An Illustrated History of the People and Towns of Northeast Shelby County and South Central Tipton County - Salem, Portersville, Idaville, Kerrville, Armourtown, Bethel, Tipton, Mudville, Macedonia, Gratitude, Barretville, and Rosemark, Tennessee
Books & CDs Available:
Saturday, March 12 at 1:00 pm the editors will hold a book signing at Davis-Kidd Booksellers, 387 South Perkins, at Laurelwood. If you haven't purchased your book, map CD or cemetery CD yet, this will be a great opportunity to stop by, meet the editors, and make your purchases.
I just wanted to tell you I bought two books and both cd's from Patriot Bank. I was surprised by how many people in the book were related to me. The story about the hanging of Joseph B. Strain was interesting to me because he was my gggg-grandfather. You did a great job. Thank you for putting this book together. Robert B. Davis,
I'm absolutely fascinated with the book. I sat up until midnight looking and reading last night and picked it up this morning to read with my coffee. Brought back so many memories and gave me lots of information that I didn't know. You and your committee did a tremendous job. Truly loved the letter your father wrote you from the Phillipines. I know you must treasure that. I've been looking at the picture from the Kerrville school. If Catheryn and Carolyn James are in it, Billie Carter, Billy Joe Densford and I have to be in it too. We all started to school together. Been trying to figure out which ones we are. Carolyn Parr Fitchpatrick, Roswell, GA
Got THE BOOK today. It is FABULOUS! I cannot put it down. I am thoroughly enjoying it and looking forward to reading as much as I can. Louise McLeod Chook, Germantown, TN
I am feeling a bit sorry for myself that I got to live in Rosemark for only three years. It is indelibly and positively etched in my mind and I think, in an ideal world, I could retire there. I envy all of those friends from my early grades like Dale McDaniel who got to live there his whole life (the same house, mostly, I gather!), as well as people like Jon and Molly McCalla who got to stay in very close touch even as they ventured a bit farther away from Rosemark proper. This is a huge accomplishment. My sons are getting copies for Christmas. Thanks for letting me be a very small part of this project. Mark Pilkinton, PhD., University of Notre Dame, Notre Dame, IN
the United States Congress ratified the treaty with the Chickasaw Nation ceding West Tennessee to the United States. What followed was the creation of Shelby County in 1819 and, to its north, the creation of Tipton County in 1823. Settlers quickly followed. Along the border of Shelby and Tipton counties small communities developed around churches, schools, and country stores. This is the story of the people who have lived there. Over the last 180 years most of the schools and some of the towns of Northeast Shelby County and South Central Tipton County have disappeared. The churches and cemeteries remain and the land is still farmed.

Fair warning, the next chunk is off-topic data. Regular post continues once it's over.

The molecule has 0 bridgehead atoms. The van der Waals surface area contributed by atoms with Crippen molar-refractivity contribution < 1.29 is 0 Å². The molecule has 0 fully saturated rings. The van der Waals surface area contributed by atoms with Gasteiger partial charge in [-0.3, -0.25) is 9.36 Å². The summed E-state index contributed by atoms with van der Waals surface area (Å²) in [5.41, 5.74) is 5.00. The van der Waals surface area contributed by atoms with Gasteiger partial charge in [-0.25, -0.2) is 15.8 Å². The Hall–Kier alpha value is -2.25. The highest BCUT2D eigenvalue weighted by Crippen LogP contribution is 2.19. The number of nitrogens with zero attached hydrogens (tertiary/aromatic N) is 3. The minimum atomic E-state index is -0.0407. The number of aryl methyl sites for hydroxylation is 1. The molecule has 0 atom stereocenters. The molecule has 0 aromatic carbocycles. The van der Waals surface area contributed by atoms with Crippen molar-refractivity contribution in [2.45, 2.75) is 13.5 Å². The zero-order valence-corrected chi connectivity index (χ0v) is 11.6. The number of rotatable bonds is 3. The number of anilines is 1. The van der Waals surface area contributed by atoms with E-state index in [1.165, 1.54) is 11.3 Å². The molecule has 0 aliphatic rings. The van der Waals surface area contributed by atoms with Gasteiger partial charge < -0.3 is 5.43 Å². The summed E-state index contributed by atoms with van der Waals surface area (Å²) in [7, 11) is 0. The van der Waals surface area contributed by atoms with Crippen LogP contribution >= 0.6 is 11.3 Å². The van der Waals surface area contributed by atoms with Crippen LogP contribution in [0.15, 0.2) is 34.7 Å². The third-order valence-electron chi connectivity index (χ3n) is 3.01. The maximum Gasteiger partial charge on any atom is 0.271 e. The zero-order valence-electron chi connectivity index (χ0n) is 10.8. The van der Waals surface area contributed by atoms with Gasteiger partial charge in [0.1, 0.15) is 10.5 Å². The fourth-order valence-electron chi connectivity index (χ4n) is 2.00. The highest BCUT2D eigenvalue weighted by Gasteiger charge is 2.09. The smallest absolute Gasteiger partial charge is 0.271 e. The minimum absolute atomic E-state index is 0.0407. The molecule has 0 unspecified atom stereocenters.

This illustrated history attempts to capture the stories of those people and the places where they lived. Through a series of articles and interviews, maps, photographs, diaries, and letters, you can experience the people who lived on the farms and worked in the towns of Salem, Portersville, Idaville, Kerrville, Armourtown, Bethel, Tipton, Mudville, Macedonia, Gratitude, Barretville, and Rosemark, Tennessee.
While the purpose of this book is to preserve the history of the people who lived in a particular area, the messages found are often universal. There is the struggle to survive in hard times, the call to serve their country, and their stories of service from the Second Seminole War to the Korean Conflict. In this book you can find the tragedy of infant death before the advent of antibiotics and the loss of life in the Great Flu Epidemic of 1918-19. You can walk the paths of the early ministers as they tended their congregations and you can feel the experience of the country doctors making their rounds. Within these pages you can find the stories of economic hardship, of the effect of the institution of the gold standard in 1873 and the hardship imposed by fluctuating cotton prices.
This book is to be perused like a good magazine. The reader should turn its pages and examine its Table of Contents for the little pieces of recollection that tell the true story of the history of a people. Within these pages you can learn the history of transportation, the expansion of the railroads, the changing of agriculture. If you look carefully, you will learn something about the remarkable resiliency and mobility of people who aspire to education, industry, and religion. These are stories of the American people.